Next wave of tablets land: Will lower prices equate to volume?

Summary:HP's TouchPad now starts at $399. Acer's Iconia A100 starts at $329 (at least at Walmart and 8GB). And Vizio's 8-inch tablet can be had for $299. The screen sizes may vary, but the song is still the same: Tablet prices are coming down.

HP's TouchPad now starts at $399. Acer's Iconia A100 starts at $329 (at least at Walmart and 8GB). And Vizio's 8-inch tablet can be had for $299. The screen sizes may vary, but the song is still the same: Tablet prices are coming down.

For tablet buyers---and anyone wanting to see Apple's iPad see a little competition---the price reality check is welcome. Vendors realize that Apple's supply chain prowess has led to a pricing advantage that's hard to beat and that plans to match the iPad on price just won't work. The upshot: These vendors have to take lower margins in an attempt to gain market share.

All tablets have some sort of weakness. Android has its quirks. Hardware is all over the map. Integration can leave a bit to be desired. Even the iPad, the market leader, has its issues---especially if you send your kid to NickJr.com and hope to play a Flash Dora the Explorer game.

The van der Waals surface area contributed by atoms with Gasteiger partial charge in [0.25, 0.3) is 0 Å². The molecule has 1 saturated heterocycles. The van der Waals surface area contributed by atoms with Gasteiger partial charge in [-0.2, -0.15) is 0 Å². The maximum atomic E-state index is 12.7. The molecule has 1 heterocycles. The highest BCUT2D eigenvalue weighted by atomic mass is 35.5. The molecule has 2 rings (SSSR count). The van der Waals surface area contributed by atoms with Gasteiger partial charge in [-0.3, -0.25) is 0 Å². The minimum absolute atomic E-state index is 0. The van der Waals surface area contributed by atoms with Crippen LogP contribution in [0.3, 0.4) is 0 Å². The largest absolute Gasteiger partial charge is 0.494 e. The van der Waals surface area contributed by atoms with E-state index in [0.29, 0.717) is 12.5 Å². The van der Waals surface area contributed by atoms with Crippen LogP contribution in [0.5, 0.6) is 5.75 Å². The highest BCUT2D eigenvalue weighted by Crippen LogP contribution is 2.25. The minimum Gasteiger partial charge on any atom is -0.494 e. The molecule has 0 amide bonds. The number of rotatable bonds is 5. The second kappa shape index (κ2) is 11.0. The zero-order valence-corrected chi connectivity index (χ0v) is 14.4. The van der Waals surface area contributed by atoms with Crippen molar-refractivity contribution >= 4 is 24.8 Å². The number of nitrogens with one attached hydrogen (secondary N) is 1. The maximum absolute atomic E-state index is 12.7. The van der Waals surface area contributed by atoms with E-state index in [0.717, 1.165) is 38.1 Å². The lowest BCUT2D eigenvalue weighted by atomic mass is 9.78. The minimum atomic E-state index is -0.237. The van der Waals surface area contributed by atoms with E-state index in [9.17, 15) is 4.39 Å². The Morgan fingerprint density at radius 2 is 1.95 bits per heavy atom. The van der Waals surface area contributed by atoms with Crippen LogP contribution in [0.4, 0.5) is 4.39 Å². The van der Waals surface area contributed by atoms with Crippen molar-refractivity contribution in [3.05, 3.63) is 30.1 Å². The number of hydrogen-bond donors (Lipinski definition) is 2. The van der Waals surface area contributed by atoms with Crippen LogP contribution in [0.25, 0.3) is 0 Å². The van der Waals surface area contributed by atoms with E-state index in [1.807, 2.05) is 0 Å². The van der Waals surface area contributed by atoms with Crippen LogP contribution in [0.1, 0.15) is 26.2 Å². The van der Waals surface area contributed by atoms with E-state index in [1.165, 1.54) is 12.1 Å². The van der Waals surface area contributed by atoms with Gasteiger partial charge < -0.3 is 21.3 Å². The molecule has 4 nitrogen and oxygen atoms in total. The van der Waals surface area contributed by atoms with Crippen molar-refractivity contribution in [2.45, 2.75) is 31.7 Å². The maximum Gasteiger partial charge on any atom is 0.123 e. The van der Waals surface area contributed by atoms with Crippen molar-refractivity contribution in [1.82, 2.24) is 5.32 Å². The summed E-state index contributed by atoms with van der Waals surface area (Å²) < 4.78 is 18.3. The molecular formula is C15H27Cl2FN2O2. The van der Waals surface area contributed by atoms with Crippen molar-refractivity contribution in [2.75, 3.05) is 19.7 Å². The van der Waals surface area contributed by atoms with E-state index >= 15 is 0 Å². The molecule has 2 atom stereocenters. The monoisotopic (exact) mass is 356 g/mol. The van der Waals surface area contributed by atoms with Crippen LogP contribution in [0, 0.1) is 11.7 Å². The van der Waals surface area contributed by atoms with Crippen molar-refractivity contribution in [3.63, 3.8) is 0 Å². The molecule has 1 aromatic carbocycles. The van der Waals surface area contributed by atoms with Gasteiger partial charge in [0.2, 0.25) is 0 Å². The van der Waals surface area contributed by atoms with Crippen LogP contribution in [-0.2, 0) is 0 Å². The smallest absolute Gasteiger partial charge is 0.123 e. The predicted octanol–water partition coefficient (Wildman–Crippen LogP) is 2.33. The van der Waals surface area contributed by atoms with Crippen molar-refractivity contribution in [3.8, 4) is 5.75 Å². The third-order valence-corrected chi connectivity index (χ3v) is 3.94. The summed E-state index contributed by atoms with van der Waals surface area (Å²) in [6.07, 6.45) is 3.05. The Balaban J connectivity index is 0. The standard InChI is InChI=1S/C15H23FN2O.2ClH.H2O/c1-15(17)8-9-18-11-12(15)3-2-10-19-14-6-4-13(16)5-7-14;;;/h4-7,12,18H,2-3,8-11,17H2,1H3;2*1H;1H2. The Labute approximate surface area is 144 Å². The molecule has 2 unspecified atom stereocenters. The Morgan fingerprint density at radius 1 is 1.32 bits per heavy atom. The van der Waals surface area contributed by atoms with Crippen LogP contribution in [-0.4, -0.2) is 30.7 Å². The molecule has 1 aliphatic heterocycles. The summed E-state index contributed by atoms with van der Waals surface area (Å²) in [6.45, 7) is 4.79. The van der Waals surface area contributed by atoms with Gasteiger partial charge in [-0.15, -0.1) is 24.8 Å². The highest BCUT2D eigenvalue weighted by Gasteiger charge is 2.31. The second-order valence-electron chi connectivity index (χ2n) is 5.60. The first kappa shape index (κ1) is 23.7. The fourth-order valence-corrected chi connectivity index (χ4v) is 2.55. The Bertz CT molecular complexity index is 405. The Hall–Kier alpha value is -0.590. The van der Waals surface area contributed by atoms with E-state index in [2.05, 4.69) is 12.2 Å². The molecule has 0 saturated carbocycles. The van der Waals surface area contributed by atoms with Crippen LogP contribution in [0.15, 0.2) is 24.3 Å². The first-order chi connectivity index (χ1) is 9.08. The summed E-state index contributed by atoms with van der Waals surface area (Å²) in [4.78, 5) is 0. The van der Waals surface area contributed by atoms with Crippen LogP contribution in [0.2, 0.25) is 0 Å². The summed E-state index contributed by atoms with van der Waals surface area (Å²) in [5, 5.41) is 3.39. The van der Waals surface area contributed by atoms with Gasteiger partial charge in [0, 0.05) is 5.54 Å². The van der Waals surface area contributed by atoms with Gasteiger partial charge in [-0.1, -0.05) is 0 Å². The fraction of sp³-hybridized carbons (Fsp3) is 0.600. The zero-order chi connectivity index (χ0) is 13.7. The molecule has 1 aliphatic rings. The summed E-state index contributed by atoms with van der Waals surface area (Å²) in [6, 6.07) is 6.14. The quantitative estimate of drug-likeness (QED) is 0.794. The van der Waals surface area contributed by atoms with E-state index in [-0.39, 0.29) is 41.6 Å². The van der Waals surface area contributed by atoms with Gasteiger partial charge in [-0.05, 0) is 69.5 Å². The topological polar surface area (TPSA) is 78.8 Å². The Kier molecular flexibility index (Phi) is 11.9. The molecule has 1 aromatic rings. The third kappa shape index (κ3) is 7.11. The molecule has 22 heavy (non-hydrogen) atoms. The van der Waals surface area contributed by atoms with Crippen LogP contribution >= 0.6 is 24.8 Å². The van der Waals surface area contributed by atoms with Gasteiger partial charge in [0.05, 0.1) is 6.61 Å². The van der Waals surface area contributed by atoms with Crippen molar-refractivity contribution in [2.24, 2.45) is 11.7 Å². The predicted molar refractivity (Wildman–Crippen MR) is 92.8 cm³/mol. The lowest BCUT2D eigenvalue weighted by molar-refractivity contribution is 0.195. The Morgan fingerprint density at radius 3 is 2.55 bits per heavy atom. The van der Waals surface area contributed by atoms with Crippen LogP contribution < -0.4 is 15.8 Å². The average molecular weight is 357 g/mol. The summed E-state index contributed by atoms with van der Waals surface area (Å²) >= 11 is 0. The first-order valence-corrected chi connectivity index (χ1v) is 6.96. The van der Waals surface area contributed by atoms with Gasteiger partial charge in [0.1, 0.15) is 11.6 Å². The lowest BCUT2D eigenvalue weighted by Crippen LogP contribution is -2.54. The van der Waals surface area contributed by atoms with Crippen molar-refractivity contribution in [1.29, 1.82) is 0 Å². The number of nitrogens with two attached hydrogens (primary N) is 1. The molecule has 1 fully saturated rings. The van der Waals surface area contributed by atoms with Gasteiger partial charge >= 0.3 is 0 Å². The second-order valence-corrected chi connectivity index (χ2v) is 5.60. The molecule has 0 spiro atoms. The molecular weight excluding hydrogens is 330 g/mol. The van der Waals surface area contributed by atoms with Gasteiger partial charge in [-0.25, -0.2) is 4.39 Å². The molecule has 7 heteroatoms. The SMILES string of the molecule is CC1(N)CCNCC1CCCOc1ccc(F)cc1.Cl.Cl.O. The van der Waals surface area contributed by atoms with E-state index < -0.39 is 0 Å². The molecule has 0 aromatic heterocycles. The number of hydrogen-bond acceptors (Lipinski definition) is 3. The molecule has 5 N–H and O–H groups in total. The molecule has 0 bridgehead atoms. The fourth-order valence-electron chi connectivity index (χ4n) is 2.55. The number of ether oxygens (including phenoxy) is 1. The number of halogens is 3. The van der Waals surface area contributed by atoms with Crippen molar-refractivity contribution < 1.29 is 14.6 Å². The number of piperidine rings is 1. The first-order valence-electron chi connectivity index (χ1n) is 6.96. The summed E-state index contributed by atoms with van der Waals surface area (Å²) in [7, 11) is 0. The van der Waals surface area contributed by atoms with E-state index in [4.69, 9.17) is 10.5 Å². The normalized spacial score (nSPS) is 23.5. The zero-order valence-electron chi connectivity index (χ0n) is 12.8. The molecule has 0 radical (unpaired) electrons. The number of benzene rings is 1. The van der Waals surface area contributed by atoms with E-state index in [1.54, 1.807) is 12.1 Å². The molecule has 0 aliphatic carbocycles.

See all tablet coverage

With prices falling we're at an interesting juncture in the market. At what price will these tablets look like values? Value in the technology space is all relative, but there's an intersection point where HP's TouchPad looks like a deal and consumers take the plunge.

Jason Perlow argues that HP should aim to be Pepsi to Apple's Coke. Where does that leave the Android army? Perhaps as generic soda pop.

In the end, I'm more than willing to look over flaws, slightly buggy software and other quirks if the price is right. That price for me is in the $250 ballpark. We're not to the realm of $200 workable tablets without too many compromises, but the market is headed in the right direction.

Add it up and $399 is the new $499 for tablets. By Christmas, $299 may be the equivalent of today's $499 tablet.

Here's a look at some of the latest contenders.

Topics: Laptops, Hardware, Mobility, Tablets

About

Larry Dignan is Editor in Chief of ZDNet and SmartPlanet as well as Editorial Director of ZDNet's sister site TechRepublic. He was most recently Executive Editor of News and Blogs at ZDNet. Prior to that he was executive news editor at eWeek and news editor at Baseline. He also served as the East Coast news editor and finance editor at CN... Full Bio

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